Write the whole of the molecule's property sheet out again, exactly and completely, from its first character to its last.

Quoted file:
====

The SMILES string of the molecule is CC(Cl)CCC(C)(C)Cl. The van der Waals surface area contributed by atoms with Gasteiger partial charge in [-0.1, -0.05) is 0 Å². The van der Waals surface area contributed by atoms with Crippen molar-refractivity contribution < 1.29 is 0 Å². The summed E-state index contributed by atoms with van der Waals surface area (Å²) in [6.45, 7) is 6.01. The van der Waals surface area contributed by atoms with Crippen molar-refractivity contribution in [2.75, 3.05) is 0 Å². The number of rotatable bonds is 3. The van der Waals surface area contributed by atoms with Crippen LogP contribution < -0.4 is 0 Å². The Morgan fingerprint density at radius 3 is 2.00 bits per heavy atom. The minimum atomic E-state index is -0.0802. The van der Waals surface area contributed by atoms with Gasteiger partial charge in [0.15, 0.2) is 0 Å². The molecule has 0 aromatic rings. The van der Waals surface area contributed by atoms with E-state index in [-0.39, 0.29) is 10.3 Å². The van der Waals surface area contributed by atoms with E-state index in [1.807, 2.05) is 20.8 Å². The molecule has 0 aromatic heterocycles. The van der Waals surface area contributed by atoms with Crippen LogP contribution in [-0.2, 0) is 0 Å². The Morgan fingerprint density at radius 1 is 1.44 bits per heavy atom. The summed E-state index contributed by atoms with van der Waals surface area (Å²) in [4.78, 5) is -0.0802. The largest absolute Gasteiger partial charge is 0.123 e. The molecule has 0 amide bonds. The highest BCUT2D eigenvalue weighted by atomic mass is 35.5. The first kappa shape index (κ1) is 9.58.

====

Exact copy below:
The SMILES string of the molecule is CC(Cl)CCC(C)(C)Cl. The van der Waals surface area contributed by atoms with Gasteiger partial charge in [-0.1, -0.05) is 0 Å². The van der Waals surface area contributed by atoms with Crippen molar-refractivity contribution < 1.29 is 0 Å². The summed E-state index contributed by atoms with van der Waals surface area (Å²) in [6.45, 7) is 6.01. The van der Waals surface area contributed by atoms with Crippen molar-refractivity contribution in [2.75, 3.05) is 0 Å². The number of rotatable bonds is 3. The van der Waals surface area contributed by atoms with Crippen LogP contribution < -0.4 is 0 Å². The Morgan fingerprint density at radius 3 is 2.00 bits per heavy atom. The minimum atomic E-state index is -0.0802. The van der Waals surface area contributed by atoms with Gasteiger partial charge in [0.15, 0.2) is 0 Å². The molecule has 0 aromatic rings. The van der Waals surface area contributed by atoms with E-state index in [-0.39, 0.29) is 10.3 Å². The van der Waals surface area contributed by atoms with E-state index in [1.807, 2.05) is 20.8 Å². The molecule has 0 aromatic heterocycles. The van der Waals surface area contributed by atoms with Crippen LogP contribution in [-0.2, 0) is 0 Å². The Morgan fingerprint density at radius 1 is 1.44 bits per heavy atom. The summed E-state index contributed by atoms with van der Waals surface area (Å²) in [4.78, 5) is -0.0802. The largest absolute Gasteiger partial charge is 0.123 e. The molecule has 0 amide bonds. The highest BCUT2D eigenvalue weighted by atomic mass is 35.5. The first kappa shape index (κ1) is 9.58.